The previous comment is correct; this book is not a guide on how to score a spot in a premier college. Rather, it informs the readers on how certain outliers can amount to a contributing factor in the evaluating process. For example, race and socioeconomic status play a substantial factor in regarding the applicant's academic success and his caliber.

I was however impressed by the veracity and entranced by the writing style. The book is fluid and engaging, more to some than others however. The book stays true with reality by showing numerous instances of the applicants. The readers get to see what's hidden on the backstage. Truly an impressive piece :) ( )
  haebitchan | Aug 29, 2011 |
Good description of now admissions works, how subjective the decisions are. However, not a how-to-get-in book. ( )
  karenzukor | Jul 18, 2010 |
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Amazon.com Product Description (ISBN 0142003085, Paperback)

In the fall of 1999, New York Times education reporter Jacques Steinberg was given an unprecedented opportunity to observe the admissions process at prestigious Wesleyan University. Over the course of nearly a year, Steinberg accompanied admissions officer Ralph Figueroa on a tour to assess and recruit the most promising students in the country. The Gatekeepers follows a diverse group of prospective students as they compete for places in the nation's most elite colleges. The first book to reveal the college admission process in such behind-the-scenes detail, The Gatekeepers will be required reading for every parent of a high school-age child and for every student facing the arduous and anxious task of applying to college.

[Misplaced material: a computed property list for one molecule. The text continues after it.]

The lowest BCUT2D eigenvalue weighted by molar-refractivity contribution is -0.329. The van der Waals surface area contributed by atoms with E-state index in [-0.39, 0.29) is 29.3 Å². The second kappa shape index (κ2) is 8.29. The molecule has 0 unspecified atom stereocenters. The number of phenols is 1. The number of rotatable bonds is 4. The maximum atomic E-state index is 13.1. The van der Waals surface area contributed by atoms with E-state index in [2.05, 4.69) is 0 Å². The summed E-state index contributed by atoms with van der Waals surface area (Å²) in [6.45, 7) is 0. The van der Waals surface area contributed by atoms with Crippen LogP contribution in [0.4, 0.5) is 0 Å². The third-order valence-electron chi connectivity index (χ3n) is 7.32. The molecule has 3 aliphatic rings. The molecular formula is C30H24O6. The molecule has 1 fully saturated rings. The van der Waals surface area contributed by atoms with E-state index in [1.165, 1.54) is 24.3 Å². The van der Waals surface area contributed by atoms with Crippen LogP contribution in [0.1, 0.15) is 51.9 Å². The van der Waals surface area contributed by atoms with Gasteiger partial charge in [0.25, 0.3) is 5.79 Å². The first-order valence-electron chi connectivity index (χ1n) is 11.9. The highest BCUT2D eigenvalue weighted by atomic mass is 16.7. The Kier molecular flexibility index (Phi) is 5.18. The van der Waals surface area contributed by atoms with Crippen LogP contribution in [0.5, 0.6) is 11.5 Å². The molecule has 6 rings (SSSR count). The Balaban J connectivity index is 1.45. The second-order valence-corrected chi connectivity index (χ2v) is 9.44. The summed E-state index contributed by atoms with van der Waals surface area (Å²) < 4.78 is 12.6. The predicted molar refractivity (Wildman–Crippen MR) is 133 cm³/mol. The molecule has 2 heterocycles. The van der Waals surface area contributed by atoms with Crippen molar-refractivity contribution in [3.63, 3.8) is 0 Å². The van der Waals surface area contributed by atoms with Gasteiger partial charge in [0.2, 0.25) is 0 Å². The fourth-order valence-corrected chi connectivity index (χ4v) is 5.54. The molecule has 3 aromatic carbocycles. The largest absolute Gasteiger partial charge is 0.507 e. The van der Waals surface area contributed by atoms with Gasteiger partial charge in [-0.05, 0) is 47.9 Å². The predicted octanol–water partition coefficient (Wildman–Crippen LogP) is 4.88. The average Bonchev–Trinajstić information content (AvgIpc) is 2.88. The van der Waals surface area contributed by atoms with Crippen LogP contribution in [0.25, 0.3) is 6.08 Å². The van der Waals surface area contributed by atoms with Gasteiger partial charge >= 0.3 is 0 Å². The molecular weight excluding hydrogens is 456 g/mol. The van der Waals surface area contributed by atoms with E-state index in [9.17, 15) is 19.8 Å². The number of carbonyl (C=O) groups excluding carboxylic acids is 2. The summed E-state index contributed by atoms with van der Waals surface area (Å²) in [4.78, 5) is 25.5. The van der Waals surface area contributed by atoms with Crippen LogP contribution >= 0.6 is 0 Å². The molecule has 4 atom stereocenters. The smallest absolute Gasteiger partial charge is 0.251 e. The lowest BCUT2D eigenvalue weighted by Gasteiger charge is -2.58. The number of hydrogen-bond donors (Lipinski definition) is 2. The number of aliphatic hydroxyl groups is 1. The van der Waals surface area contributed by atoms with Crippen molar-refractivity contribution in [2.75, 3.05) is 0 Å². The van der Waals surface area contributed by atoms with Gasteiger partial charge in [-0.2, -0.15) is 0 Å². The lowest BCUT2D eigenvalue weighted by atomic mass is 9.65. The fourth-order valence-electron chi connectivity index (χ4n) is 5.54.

(retrieved from Amazon Thu, 12 Mar 2015 18:21:53 -0400)

(see all 3 descriptions)

From the fall of 1999 to the spring of 2000, New York Times education reporter Jacques Steinberg was given unparalleled access to an entire admissions season at Wesleyan University in Connecticut. In that time, he discovered just how difficult it could be to winnow down a list of nearly seven thousand applicants to seven hundred freshmen for the class of 2004. Steinberg follows an admissions officer and his eight counterparts through the daunting task of recruiting students nationwide, reading through each of their applications, and meeting behind closed doors for a week in March to finalize the incoming class. He also recounts the personal experiences of a half dozen high school seniors of various ethnic and economic backgrounds as they struggle through the often byzantine selection process. Find out why: high SATs and many extracurricular activities are not always critical a student's "story" can either be helpful or detrimental one student with a 1480 SAT score and high grades can face stiff competition from another three thousand miles away whose board score is 900 and who has a handful of Ds on her report card an officer peering into the application pool is often most excited to see a reflection of him-or herself staring back The Gatekeepers is a suspenseful, highly readable account that moves from the applicant's high schools to the admissions office and back again to the student's homes, as the academic futures of thousands of young people hang in the balance.… (more)